• If problems persist:
      • Reinstall the operating system
      • Upgrade the operating system to the latest version
  • 18. The Final Decision
    • How closely does your system come to meeting your needs?
    • How much would it cost to upgrade your system?
    • How much would it cost to purchase a new system?
  • 19. Computers in Society
    • See page 276 for sidebar on How to Donate your Computer Safely.
    • Mercury in screens, cadmium in batteries and circuit boards, flame retardant in plastic and lead in monitors are all toxic. (Do not use monitors as boat anchors). See Manufactured Landscapes. http://www.youtube.com/watch?v=67j7JlEZzpQ
    • Take your old computers to a recycling centre. http://www.era.ca
    • Make sure you reformat your hard drive to prevent identity theft.
  • 20. Manufactured Landscapes (Jennifer Baichwal, 2006) 90 minutes http://www.playbackmag.com/articles/magazine/19980907/22971.html Best Documentary – 2007 Genie Awards Best Canadian Film – Toronto International Film Festival Best Canadian Film & Best Documentary - Toronto Film Critics Association Awards Nominated for Grand Jury Prize- Sundance 2007 Edward Burtynsky is internationally acclaimed for his large-scale photographs of nature transformed by industry. Manufactured Landscapes follows Burtynsky to China, as he captures the effects of the country’s massive industrial revolution. This film leads us to meditate on human endeavour and its impact on the planet.
  • 21. Networking Fundamentals
    • Computer network:
      • Two or more computers connected together
        • Each is a Node
    • Benefits of a network:
      • Sharing resources
      • Transferring files
  • 22. Peer-to-Peer Networks
    • Nodes communicate with each other:
      • Peers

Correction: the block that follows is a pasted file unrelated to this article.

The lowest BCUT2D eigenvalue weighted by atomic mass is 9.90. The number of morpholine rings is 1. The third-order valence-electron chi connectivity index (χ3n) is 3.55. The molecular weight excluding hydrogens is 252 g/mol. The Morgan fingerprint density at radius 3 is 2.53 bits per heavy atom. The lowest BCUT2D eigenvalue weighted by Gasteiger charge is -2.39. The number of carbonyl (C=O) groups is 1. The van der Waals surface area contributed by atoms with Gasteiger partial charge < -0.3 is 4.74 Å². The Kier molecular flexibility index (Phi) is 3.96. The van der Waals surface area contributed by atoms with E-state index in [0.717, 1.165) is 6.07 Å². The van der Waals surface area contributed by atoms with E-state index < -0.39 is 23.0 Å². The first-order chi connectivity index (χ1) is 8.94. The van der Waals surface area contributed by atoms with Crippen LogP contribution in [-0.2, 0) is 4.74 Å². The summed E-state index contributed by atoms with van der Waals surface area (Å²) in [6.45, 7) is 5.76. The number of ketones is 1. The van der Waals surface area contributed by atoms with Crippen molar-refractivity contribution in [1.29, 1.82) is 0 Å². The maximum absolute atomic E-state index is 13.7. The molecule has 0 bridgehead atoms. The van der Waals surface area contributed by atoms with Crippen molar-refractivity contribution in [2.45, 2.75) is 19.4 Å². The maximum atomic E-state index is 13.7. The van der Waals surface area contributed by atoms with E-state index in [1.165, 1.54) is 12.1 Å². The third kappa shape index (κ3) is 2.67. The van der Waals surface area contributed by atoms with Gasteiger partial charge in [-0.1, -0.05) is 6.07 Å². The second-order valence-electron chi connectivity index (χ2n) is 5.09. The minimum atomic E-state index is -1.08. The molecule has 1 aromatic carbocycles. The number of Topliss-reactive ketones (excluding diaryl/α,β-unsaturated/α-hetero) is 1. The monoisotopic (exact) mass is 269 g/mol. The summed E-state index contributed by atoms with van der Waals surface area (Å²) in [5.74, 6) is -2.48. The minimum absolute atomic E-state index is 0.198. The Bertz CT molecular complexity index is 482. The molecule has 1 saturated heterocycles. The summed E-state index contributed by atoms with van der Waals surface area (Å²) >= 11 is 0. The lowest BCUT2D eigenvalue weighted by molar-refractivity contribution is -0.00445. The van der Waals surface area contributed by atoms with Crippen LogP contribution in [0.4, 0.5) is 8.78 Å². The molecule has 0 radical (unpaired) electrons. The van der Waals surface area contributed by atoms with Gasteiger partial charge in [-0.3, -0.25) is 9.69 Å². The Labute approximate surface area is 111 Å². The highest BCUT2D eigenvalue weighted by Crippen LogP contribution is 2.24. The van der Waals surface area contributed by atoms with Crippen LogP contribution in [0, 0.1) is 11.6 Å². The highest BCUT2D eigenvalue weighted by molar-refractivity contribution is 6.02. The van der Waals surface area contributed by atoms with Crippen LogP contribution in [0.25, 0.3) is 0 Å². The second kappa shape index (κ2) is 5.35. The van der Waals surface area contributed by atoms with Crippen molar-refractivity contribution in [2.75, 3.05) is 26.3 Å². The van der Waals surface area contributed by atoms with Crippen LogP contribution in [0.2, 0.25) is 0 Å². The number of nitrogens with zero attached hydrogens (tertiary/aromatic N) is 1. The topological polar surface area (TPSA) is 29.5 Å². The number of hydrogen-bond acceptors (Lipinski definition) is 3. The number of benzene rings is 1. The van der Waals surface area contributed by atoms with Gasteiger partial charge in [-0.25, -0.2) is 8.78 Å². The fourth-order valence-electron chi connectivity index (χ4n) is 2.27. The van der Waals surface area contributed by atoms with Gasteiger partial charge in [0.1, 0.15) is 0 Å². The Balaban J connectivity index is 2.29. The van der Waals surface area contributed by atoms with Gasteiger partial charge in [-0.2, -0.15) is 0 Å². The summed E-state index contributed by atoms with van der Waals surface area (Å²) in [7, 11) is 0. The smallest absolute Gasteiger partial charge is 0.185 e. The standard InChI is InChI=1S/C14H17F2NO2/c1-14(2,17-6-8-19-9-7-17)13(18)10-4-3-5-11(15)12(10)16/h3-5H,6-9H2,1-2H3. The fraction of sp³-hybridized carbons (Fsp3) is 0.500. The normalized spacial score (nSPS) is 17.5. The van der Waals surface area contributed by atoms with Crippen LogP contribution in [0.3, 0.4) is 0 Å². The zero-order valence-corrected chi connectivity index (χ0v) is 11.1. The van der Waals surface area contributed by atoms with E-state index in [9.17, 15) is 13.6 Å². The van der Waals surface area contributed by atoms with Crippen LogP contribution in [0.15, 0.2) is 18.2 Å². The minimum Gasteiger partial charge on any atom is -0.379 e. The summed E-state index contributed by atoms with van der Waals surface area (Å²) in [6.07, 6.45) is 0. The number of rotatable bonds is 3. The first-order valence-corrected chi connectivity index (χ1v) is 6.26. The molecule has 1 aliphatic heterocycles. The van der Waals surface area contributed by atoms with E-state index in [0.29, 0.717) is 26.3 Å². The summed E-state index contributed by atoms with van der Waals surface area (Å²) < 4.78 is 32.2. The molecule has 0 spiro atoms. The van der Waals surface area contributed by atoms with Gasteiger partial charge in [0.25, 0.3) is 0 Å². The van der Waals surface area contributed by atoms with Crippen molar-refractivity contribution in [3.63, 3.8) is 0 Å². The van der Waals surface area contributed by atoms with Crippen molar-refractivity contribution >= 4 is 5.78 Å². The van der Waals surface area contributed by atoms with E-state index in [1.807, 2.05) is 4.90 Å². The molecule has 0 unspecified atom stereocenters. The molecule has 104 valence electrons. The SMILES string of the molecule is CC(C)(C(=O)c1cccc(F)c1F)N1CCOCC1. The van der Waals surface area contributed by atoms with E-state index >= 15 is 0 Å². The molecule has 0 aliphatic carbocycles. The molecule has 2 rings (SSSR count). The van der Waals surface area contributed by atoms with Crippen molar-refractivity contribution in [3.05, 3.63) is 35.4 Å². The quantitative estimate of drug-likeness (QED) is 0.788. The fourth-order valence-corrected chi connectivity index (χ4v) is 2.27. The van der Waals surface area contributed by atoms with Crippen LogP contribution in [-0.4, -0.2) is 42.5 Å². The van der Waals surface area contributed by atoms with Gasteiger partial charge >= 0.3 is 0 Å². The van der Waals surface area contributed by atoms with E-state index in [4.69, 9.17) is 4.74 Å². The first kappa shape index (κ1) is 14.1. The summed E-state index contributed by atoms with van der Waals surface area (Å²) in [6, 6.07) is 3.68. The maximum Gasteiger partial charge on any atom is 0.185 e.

• Share peripheral devices:
      • Printers
      • Scanners
    • Home and small office networks
  • 23. Client/Server Networks
    • Client computers:
      • Users
    • Server computers:
      • Provide resources to clients
      • Central network control
    • Internet
      • A large, multiserver,
      • multiclient network.
  • 24. LANs and WANs
    • Local area network (LAN):
      • Nodes are within a small geographic region:
        • Homes
        • Schools
        • Small businesses
    • Wide area network (WAN):
      • LANs connected over long distances:
        • A few miles to thousands of miles
        • Use telecommunications lines
  • 25. Network Components
    • Transmission media
    • Network adapters
    • Navigation devices
    • Network software
  • 26. Transmission Media
    • Provides communications channel between nodes
    • Forms of media:
      • Telephone wire:
        • Twisted pair
      • Coaxial cable
      • Fiber-optic cable
      • Radio waves:
        • Wireless
    • Bandwidth:
      • Data transfer rate
      • Throughput
  • 27. Network Adapters
    • Devices connected to or installed in nodes:
      • Network interface cards (NIC)
      • External network adapter
    • Enable communication between nodes
  • 28. Network Navigation Devices
    • Devices that help make data flow possible
    • Routers:
      • Route data between networks
    • Switches:
      • Receive data and retransmit it to nodes on the network
  • 29. Networking Software
    • Peer-to-Peer Software:
        • Built into operating systems that support networking
          • Windows
          • Mac OS
    • Client/Server Software
        • Network operating system (NOS) software
          • Windows XP Professional
          • Windows Server 2003
          • Novell Netware
          • Windows Vista Enterprise
  • 30. Types of Peer-to-Peer Networks
    • Power-line
    • Phoneline
    • Ethernet
    • Wireless
  • 31. Ethernet Switches
    • Keep track of data packets
    • Amplify and retransmit signals
    • Keep the network running efficiently
  • 32. Ethernet Routers
    • Transfer packets from one network to another
    • Home Internet routers transfer data from the Internet to the home network.
    Router
  • 33. Wireless Networks
    • Use radio waves to connect nodes
    • Basically an Ethernet network that uses radio waves instead of wires
    • Each node requires a wireless network adapter:
      • Transceiver
  • 34. Power-Line Networks
    • Computers are connected to a house’s electrical wiring to create a network
    • Power-line network adapter is used to connect nodes to electrical outlets
  • 35. Phoneline Networks
    • Computers are connected to a house’s telephone wiring to create a network
    • Home phoneline network adapter is used to connect nodes to phone jacks